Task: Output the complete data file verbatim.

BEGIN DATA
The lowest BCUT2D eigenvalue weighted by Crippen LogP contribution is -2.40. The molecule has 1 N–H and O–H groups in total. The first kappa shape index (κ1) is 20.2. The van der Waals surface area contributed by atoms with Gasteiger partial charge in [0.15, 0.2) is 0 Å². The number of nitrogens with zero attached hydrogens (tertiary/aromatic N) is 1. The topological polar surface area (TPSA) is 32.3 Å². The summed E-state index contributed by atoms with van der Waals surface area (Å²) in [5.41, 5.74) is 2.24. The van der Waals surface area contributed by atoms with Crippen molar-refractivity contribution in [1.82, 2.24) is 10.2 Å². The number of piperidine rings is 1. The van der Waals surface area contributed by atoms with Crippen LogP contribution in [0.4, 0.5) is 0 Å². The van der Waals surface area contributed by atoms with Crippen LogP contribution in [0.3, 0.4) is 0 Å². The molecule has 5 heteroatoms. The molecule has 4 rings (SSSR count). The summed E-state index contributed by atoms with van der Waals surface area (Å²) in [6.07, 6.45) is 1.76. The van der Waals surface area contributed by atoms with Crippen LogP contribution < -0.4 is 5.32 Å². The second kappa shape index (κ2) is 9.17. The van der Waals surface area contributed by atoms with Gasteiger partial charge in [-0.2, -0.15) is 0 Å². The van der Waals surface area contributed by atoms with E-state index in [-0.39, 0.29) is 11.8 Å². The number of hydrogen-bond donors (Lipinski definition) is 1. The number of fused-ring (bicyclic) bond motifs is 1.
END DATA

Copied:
The lowest BCUT2D eigenvalue weighted by Crippen LogP contribution is -2.40. The molecule has 1 N–H and O–H groups in total. The first kappa shape index (κ1) is 20.2. The van der Waals surface area contributed by atoms with Gasteiger partial charge in [0.15, 0.2) is 0 Å². The number of nitrogens with zero attached hydrogens (tertiary/aromatic N) is 1. The topological polar surface area (TPSA) is 32.3 Å². The summed E-state index contributed by atoms with van der Waals surface area (Å²) in [5.41, 5.74) is 2.24. The van der Waals surface area contributed by atoms with Crippen molar-refractivity contribution in [1.82, 2.24) is 10.2 Å². The number of piperidine rings is 1. The van der Waals surface area contributed by atoms with Crippen LogP contribution in [0.4, 0.5) is 0 Å². The van der Waals surface area contributed by atoms with Crippen LogP contribution in [0.3, 0.4) is 0 Å². The molecule has 5 heteroatoms. The molecule has 4 rings (SSSR count). The summed E-state index contributed by atoms with van der Waals surface area (Å²) in [6.07, 6.45) is 1.76. The van der Waals surface area contributed by atoms with Crippen LogP contribution < -0.4 is 5.32 Å². The second kappa shape index (κ2) is 9.17. The van der Waals surface area contributed by atoms with Gasteiger partial charge in [-0.2, -0.15) is 0 Å². The van der Waals surface area contributed by atoms with E-state index in [-0.39, 0.29) is 11.8 Å². The number of hydrogen-bond donors (Lipinski definition) is 1. The number of fused-ring (bicyclic) bond motifs is 1.